When, at the age of 20, Felicia Simms found out she was pregnant with twins conjoined at the head, her doctor offered her the option of terminating the pregnancy. Simms declined immediately and the babies were brought to term. Now, at the ages of four, her daughters Krista and Tatiana Hogan are wowing the scientific community with their unique brain structure—in many ways they share a mind—and giving sociologists an insight into how families cope with such diverse and challenging circumstances.
What’s the Big Idea?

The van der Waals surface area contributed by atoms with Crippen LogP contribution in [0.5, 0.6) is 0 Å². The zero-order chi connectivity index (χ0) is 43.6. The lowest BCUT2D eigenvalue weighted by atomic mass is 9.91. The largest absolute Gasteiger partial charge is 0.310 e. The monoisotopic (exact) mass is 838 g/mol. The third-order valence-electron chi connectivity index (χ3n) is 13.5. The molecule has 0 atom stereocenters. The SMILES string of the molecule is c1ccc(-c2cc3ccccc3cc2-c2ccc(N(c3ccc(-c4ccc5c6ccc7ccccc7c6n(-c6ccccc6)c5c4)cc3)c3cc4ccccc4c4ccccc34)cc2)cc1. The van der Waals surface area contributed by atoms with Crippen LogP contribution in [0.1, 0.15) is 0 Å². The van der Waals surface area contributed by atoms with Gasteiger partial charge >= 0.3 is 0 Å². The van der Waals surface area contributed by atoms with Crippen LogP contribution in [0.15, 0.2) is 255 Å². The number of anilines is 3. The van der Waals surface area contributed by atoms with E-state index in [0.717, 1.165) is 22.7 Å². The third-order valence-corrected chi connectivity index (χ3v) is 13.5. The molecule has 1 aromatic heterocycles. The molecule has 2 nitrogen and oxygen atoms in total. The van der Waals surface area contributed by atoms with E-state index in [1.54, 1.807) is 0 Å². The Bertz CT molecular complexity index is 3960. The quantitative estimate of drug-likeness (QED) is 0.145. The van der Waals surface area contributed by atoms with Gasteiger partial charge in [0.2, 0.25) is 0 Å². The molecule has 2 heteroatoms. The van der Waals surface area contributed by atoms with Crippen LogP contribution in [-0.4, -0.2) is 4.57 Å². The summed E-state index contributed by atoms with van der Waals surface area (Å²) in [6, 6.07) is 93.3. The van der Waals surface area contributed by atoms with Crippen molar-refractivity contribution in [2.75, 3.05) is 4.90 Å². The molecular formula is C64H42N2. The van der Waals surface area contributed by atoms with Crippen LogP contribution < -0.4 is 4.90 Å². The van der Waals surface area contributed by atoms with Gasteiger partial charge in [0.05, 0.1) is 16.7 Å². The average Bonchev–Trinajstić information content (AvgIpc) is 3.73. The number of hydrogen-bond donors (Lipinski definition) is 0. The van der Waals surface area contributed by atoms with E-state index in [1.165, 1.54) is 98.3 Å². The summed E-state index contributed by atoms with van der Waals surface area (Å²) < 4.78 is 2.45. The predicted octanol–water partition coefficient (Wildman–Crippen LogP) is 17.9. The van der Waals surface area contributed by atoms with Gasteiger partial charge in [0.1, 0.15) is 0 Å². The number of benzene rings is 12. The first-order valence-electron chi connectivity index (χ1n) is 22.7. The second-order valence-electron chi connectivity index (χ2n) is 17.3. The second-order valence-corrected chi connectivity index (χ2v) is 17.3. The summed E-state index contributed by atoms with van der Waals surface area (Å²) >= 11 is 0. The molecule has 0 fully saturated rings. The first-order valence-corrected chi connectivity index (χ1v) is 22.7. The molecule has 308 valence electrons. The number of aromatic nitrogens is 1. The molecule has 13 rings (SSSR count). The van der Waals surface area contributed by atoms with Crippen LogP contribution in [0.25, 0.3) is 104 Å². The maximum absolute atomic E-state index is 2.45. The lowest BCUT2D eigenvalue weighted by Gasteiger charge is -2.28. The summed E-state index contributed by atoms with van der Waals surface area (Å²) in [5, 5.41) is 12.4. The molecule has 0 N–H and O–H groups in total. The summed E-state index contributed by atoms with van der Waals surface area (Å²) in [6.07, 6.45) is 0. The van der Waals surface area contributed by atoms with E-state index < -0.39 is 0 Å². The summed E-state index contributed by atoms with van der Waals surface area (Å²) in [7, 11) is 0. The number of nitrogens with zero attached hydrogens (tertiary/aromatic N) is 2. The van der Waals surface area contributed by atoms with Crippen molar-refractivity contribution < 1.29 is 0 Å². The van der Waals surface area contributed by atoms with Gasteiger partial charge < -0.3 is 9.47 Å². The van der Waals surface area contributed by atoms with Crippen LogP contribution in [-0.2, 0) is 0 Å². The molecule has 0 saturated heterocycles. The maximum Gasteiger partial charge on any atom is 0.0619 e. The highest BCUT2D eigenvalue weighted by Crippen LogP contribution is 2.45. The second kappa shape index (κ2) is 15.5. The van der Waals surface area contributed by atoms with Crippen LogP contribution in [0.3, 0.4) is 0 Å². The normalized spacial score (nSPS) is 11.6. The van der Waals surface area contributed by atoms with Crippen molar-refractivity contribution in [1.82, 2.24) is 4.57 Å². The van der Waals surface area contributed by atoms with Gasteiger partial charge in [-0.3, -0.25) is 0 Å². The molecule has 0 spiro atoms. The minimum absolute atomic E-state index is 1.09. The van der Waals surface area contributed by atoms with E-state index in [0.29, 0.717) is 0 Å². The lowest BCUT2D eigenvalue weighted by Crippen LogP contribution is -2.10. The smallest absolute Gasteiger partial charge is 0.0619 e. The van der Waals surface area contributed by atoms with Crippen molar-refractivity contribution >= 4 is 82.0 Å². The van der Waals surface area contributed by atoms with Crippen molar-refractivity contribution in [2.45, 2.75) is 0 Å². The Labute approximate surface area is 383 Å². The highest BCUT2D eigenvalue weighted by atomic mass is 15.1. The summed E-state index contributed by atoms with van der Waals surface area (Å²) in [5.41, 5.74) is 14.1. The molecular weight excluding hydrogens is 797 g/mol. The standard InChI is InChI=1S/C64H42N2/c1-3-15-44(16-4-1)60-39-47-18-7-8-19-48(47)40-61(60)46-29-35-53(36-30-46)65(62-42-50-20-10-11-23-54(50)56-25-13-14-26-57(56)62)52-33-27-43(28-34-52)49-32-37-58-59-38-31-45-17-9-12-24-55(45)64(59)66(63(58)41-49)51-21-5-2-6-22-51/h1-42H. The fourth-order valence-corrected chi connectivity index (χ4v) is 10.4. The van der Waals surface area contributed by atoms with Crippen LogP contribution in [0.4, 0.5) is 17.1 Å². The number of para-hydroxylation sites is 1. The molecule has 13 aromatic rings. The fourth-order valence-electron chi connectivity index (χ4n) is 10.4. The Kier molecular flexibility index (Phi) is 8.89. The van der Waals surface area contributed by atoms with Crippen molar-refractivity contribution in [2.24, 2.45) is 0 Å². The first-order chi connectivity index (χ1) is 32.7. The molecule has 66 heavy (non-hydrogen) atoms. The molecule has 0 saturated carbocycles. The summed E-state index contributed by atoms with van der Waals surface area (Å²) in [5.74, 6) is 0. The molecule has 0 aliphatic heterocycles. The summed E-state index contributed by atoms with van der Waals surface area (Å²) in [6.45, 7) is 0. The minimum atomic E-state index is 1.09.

Krista and Tatiana’s brains are connected at the thalamus, the part of the brain that regulates sensory experience, by a neural pathway that allows the twins to share experiences. “Because the thalamus functions as a relay station, the girls’ doctors believe it is entirely possible that the sensory input that one girl receives could somehow cross that bridge into the brain of the other. One girl drinks, another girl feels it. …Tatiana and Krista are also a study in the more expansive neural system of sociology: the feedback loop of how their family responds to difference, how the world outside the walls of their home responds to the family’s response and how the girls respond in turn.”